Santa Fe, when another fight ensued, with a loss to the
Federals of one killed and three wounded and to the
Confederates of one killed and three wounded. About May 6,
1862, Lieut. Theodore Brooks, Co. F, Ninth Cavalry,
Missouri State Militia (Guitar's Regiment), had a scouting
party in the southern part of Monroe, near Santa Fe. The
party was staying at a house all night. Confederates heard
of them, resolved to take them in-capture horses, etc. Made
attack; alarm given; soldiers ran out at stable lot. Lieut.
Brooks was shot by one of his own men (Srgt. W.
W. Conger, of Centralia, who was killed in boiler explosion
a few weeks ago), and died soon after. It was dark and
Conger thought that Brooks was a Confederate. Brooks was
from Columbia, a gallant and talented fellow.
FIGHT AT PARIS
the afternoon of October 15, 1864, at about the hour of
three o'clock, the Confederate soldiers numbering about 500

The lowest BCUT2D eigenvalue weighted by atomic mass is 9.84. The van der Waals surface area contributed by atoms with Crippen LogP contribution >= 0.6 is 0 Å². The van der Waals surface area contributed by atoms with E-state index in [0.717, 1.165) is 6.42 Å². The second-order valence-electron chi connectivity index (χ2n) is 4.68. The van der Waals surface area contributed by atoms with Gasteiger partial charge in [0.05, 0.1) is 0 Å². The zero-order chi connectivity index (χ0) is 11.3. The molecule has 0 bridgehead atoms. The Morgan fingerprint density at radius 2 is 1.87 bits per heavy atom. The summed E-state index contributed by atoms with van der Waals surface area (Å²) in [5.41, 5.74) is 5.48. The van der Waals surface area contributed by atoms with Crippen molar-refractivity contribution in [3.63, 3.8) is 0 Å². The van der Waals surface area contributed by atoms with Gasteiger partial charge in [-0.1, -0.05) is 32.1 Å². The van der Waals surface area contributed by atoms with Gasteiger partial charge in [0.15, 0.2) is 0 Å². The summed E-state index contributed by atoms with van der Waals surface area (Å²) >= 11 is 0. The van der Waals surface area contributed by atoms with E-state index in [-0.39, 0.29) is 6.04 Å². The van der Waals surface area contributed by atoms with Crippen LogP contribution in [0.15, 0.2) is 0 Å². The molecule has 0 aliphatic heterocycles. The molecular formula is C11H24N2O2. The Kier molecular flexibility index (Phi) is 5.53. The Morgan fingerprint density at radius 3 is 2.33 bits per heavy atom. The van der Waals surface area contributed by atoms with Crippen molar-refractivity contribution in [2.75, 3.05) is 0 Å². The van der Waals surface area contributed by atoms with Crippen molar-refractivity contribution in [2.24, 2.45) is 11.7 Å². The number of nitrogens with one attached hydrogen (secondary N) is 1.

men, under the command of Col. McDonald, entered the town of
Paris from the west, in hot haste, with whoops and yells.
Col. McDonald's object was to capture a company of militia,
numbering 60 or 70 men, in charge of Capt. William E. Fowkes.
Capt. Fowkes and his company were, at the time, quartered at
the Glenn House. The Confed-erates
at once attacked the building containing the militia, their
fire being returned in a spirited manner. After firing at
each other at intervals from three p. m. to six p. m., Capt.
Fowkes with his company surrendered. The Confederates had
kindled a fire under a frame building, which stood where the